Blue lace agate is a variety of agate, which is a common rock formation made up of quartz and chalcedony. Agate comes in a wide variety of colors, and its use in jewelry goes back to the 3rd century BC.
Have you ever wondered if blue lace agate is safe to put into water? In this article, we are going to discuss just that. We will also look at its interaction with sunlight and salt water. Finally, we will talk about checking the authenticity of the stone and taking proper care of it.
Is Blue Lace Agate Water Safe?
Yes, it is safe to put blue lace agate into water. Blue lace agate is known for its hardness, and its value is 6.5-7 on the Mohs Hardness Scale. This means that it can survive underwater, but as in the case of all stones, it should not be immersed for too long.
Mohs Hardness Scale is a relative measure of the resistance of a mineral to scratching. It also acts as an indicator of a mineral’s interaction with water. If a mineral has a value above 5 on the scale, it means that it can survive underwater.
Since blue lace agate’s hardness is 6.5-7, it can be safely immersed in water. But this should be done only for a limited amount of time. Over long periods, this can be damaging for the stone as water enters into their tiny cracks and widens them.
Can Blue Lace Agate go in the Sun?
Yes, like all agate, blue lace agate can also go in the sun. Agate is a strong stone, with a hardness of 6.5-7 on the Mohs scale. However, it should not be put out in sunlight for extended periods. Harsh sunlight can fade the color of the stone, especially if it has been dyed.
Keeping stones out in the sun is one of the most common ways of recharging them. But one must ensure not to do this for too long or too often. The UV rays of the sun can make the stone’s dye fade. So, you can put your stone behind a window, and the glass will serve as protection.
You should not leave your agate out in the sun for more than 3 hours. Try keeping it out during the morning hours when the sunlight is gentle. Other popular ways of recharging the stone include leaving it in the moonlight, placing it in brown rice, etc.
Can Blue Lace Agate go in Salt Water?
No, blue lace agate should not be put into salt water. While agate is a pretty hard stone, which can be safely put into water, it is not recommended to let it stay immersed for long. If you put it in salt water, it will further increase the chances of damaging the stone.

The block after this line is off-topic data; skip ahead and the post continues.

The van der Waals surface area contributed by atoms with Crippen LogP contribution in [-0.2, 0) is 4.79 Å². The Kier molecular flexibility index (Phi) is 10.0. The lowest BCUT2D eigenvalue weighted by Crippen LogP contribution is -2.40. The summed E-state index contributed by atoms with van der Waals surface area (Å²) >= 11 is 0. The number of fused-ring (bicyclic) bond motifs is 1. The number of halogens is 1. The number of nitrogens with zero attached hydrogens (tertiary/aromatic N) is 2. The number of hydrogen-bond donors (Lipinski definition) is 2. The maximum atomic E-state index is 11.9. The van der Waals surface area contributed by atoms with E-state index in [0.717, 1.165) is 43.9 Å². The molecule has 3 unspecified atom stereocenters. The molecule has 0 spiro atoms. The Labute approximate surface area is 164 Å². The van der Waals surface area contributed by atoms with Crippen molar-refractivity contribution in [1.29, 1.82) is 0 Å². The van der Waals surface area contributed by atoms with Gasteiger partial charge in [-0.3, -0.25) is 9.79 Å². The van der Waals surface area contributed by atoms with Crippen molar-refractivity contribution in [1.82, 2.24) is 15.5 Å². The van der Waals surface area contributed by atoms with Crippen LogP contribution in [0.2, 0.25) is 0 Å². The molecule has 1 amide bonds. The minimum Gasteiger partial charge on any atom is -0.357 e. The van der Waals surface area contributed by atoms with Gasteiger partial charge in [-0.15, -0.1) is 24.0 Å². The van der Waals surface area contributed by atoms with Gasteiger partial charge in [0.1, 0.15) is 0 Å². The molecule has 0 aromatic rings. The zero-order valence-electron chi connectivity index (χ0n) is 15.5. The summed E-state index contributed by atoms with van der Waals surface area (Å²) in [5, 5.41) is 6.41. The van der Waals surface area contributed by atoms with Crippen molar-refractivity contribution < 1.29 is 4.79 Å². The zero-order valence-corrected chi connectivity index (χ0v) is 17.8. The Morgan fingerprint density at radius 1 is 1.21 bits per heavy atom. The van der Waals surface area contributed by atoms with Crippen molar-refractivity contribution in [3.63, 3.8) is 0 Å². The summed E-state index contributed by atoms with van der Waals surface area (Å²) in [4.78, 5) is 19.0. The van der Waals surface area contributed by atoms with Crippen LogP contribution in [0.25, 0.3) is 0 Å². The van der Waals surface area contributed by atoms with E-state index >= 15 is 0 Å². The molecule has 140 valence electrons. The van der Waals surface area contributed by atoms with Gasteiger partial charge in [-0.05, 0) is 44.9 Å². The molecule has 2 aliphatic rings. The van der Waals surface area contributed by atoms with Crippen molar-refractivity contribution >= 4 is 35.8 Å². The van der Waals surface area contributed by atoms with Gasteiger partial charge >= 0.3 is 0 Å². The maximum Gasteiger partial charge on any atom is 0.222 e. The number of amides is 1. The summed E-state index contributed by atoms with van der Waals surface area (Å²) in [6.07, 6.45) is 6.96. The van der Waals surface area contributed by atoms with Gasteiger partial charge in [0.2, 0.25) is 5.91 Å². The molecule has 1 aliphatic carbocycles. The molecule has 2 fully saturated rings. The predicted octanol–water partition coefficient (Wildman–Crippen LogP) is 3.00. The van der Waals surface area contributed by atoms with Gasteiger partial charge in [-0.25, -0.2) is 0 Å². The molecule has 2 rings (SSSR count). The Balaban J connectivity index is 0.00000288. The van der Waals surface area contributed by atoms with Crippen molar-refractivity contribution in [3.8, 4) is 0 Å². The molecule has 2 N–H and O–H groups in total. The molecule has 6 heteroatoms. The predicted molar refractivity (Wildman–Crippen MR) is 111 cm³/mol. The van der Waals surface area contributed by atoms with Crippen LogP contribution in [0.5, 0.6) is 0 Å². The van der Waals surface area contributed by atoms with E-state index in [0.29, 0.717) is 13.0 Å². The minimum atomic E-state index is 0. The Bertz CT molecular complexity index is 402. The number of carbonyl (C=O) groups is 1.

Agate has a hardness of 6.5-7 on the Mohs scale, meaning that it can survive underwater. But despite that, leaving a stone immersed for a long time is never a good idea. The water seeps through the cracks in the stone and widens them, possibly damaging the stone.
Saltwater makes things worse since even after the water evaporates, the salt particles remain. These additional particles further aggravate the expansion of cracks. Water also tends to dull the color and lustre of the stone.
Sometimes, agate stones are mixed with other metals, and they might also react adversely with water, ruining the color of the stone. Unlike soft stones like selenite, agate will not dissolve when put into water. But it’s still not a great idea to leave it immersed for a long time.
Can Blue Lace Agate go in Salt?
Yes, agate can go in dry salt. Saltwater has the potential to seep into the cracks of the stone, widening them and damaging the stone. But dry salt, without the help of water, cannot get into these tiny crevices. Therefore, dry salt is not harmful to agate.
While dry salt itself may not be harmful to agate, some argue that if the salt remains on the surface, future encounters with water can carry it into the crevices of the stone. Although this is possible, it is rather unlikely, and it will have minimal effect on the structure and appearance of the stone.
How do you Clean Blue Lace Agate?
Blue lace agate is a durable gemstone with a value of 6.5-7 on the Mohs Hardness Scale. This means that it can survive underwater, and our cleaning method will consider this. Here are the steps you need to follow in cleaning this stone: